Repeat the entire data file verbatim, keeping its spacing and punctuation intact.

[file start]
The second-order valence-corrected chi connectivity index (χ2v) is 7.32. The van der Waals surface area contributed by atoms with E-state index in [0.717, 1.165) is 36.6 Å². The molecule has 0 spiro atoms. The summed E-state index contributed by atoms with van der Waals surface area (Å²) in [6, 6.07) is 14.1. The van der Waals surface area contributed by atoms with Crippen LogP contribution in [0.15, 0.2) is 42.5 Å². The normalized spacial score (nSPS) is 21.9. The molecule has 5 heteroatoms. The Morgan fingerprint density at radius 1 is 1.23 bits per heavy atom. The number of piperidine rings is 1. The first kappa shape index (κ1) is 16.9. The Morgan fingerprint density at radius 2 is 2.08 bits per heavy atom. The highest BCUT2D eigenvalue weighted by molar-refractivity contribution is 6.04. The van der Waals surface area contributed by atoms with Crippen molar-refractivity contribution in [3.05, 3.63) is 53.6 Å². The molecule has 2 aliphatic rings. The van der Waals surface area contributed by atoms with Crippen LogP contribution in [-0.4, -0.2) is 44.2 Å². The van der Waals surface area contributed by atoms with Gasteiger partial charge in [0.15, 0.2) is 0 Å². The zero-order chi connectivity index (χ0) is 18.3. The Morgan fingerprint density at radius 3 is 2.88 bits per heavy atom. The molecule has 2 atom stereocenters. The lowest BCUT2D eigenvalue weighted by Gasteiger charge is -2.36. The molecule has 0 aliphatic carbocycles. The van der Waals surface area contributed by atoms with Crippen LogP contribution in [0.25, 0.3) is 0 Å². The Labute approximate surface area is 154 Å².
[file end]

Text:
The second-order valence-corrected chi connectivity index (χ2v) is 7.32. The van der Waals surface area contributed by atoms with E-state index in [0.717, 1.165) is 36.6 Å². The molecule has 0 spiro atoms. The summed E-state index contributed by atoms with van der Waals surface area (Å²) in [6, 6.07) is 14.1. The van der Waals surface area contributed by atoms with Crippen LogP contribution in [0.15, 0.2) is 42.5 Å². The normalized spacial score (nSPS) is 21.9. The molecule has 5 heteroatoms. The Morgan fingerprint density at radius 1 is 1.23 bits per heavy atom. The number of piperidine rings is 1. The first kappa shape index (κ1) is 16.9. The Morgan fingerprint density at radius 2 is 2.08 bits per heavy atom. The highest BCUT2D eigenvalue weighted by molar-refractivity contribution is 6.04. The van der Waals surface area contributed by atoms with Crippen molar-refractivity contribution in [3.05, 3.63) is 53.6 Å². The molecule has 2 aliphatic rings. The van der Waals surface area contributed by atoms with Crippen LogP contribution in [-0.4, -0.2) is 44.2 Å². The van der Waals surface area contributed by atoms with Gasteiger partial charge in [0.15, 0.2) is 0 Å². The zero-order chi connectivity index (χ0) is 18.3. The Morgan fingerprint density at radius 3 is 2.88 bits per heavy atom. The molecule has 2 atom stereocenters. The lowest BCUT2D eigenvalue weighted by Gasteiger charge is -2.36. The molecule has 0 aliphatic carbocycles. The van der Waals surface area contributed by atoms with Crippen LogP contribution in [0.25, 0.3) is 0 Å². The Labute approximate surface area is 154 Å².